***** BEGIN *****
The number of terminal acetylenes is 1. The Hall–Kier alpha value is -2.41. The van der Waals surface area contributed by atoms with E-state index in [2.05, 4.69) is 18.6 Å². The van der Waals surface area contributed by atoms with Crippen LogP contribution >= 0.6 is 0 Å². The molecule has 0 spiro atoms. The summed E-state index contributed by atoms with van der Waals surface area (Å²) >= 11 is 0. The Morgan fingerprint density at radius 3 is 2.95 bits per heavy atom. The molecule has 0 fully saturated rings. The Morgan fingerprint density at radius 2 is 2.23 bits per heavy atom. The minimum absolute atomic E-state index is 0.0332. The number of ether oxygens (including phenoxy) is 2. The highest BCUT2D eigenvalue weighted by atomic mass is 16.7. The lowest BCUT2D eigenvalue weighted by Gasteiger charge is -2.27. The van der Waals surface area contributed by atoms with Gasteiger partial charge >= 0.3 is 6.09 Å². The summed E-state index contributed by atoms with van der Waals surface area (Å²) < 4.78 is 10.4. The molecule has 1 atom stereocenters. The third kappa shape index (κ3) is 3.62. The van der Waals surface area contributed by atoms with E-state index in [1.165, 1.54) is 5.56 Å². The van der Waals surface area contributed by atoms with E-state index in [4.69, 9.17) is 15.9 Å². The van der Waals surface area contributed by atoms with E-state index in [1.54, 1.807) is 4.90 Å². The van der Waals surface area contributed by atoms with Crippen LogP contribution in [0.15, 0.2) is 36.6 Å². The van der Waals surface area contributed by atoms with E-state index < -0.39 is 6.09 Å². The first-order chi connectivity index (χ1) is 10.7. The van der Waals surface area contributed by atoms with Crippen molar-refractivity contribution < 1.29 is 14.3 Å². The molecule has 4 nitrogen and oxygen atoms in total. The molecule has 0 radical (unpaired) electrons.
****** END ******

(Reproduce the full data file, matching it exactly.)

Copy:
The number of terminal acetylenes is 1. The Hall–Kier alpha value is -2.41. The van der Waals surface area contributed by atoms with E-state index in [2.05, 4.69) is 18.6 Å². The van der Waals surface area contributed by atoms with Crippen LogP contribution >= 0.6 is 0 Å². The molecule has 0 spiro atoms. The summed E-state index contributed by atoms with van der Waals surface area (Å²) >= 11 is 0. The Morgan fingerprint density at radius 3 is 2.95 bits per heavy atom. The molecule has 0 fully saturated rings. The Morgan fingerprint density at radius 2 is 2.23 bits per heavy atom. The minimum absolute atomic E-state index is 0.0332. The number of ether oxygens (including phenoxy) is 2. The highest BCUT2D eigenvalue weighted by atomic mass is 16.7. The lowest BCUT2D eigenvalue weighted by Gasteiger charge is -2.27. The van der Waals surface area contributed by atoms with Gasteiger partial charge >= 0.3 is 6.09 Å². The summed E-state index contributed by atoms with van der Waals surface area (Å²) < 4.78 is 10.4. The molecule has 1 atom stereocenters. The third kappa shape index (κ3) is 3.62. The van der Waals surface area contributed by atoms with E-state index in [1.165, 1.54) is 5.56 Å². The van der Waals surface area contributed by atoms with E-state index in [4.69, 9.17) is 15.9 Å². The van der Waals surface area contributed by atoms with E-state index in [1.54, 1.807) is 4.90 Å². The van der Waals surface area contributed by atoms with Crippen LogP contribution in [0.15, 0.2) is 36.6 Å². The van der Waals surface area contributed by atoms with E-state index < -0.39 is 6.09 Å². The first-order chi connectivity index (χ1) is 10.7. The van der Waals surface area contributed by atoms with Crippen molar-refractivity contribution < 1.29 is 14.3 Å². The molecule has 4 nitrogen and oxygen atoms in total. The molecule has 0 radical (unpaired) electrons.